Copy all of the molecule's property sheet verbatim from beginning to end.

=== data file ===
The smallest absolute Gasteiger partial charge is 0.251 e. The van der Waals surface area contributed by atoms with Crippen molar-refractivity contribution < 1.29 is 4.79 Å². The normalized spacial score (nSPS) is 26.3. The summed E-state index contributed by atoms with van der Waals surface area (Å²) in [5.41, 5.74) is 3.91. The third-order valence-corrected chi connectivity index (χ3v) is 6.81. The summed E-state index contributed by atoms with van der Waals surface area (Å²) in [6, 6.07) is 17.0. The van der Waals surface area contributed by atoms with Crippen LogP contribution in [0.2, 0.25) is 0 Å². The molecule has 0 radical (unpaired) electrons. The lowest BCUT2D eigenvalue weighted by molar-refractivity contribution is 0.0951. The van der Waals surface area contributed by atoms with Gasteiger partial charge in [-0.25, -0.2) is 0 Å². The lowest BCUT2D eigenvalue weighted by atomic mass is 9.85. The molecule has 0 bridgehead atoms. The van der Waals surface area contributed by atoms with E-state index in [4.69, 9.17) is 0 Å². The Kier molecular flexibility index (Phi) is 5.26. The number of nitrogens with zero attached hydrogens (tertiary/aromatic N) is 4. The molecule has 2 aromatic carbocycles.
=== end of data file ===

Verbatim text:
The smallest absolute Gasteiger partial charge is 0.251 e. The van der Waals surface area contributed by atoms with Crippen molar-refractivity contribution < 1.29 is 4.79 Å². The normalized spacial score (nSPS) is 26.3. The summed E-state index contributed by atoms with van der Waals surface area (Å²) in [5.41, 5.74) is 3.91. The third-order valence-corrected chi connectivity index (χ3v) is 6.81. The summed E-state index contributed by atoms with van der Waals surface area (Å²) in [6, 6.07) is 17.0. The van der Waals surface area contributed by atoms with Crippen LogP contribution in [0.2, 0.25) is 0 Å². The molecule has 0 radical (unpaired) electrons. The lowest BCUT2D eigenvalue weighted by molar-refractivity contribution is 0.0951. The van der Waals surface area contributed by atoms with Gasteiger partial charge in [-0.25, -0.2) is 0 Å². The lowest BCUT2D eigenvalue weighted by atomic mass is 9.85. The molecule has 0 bridgehead atoms. The van der Waals surface area contributed by atoms with E-state index in [4.69, 9.17) is 0 Å². The Kier molecular flexibility index (Phi) is 5.26. The number of nitrogens with zero attached hydrogens (tertiary/aromatic N) is 4. The molecule has 2 aromatic carbocycles.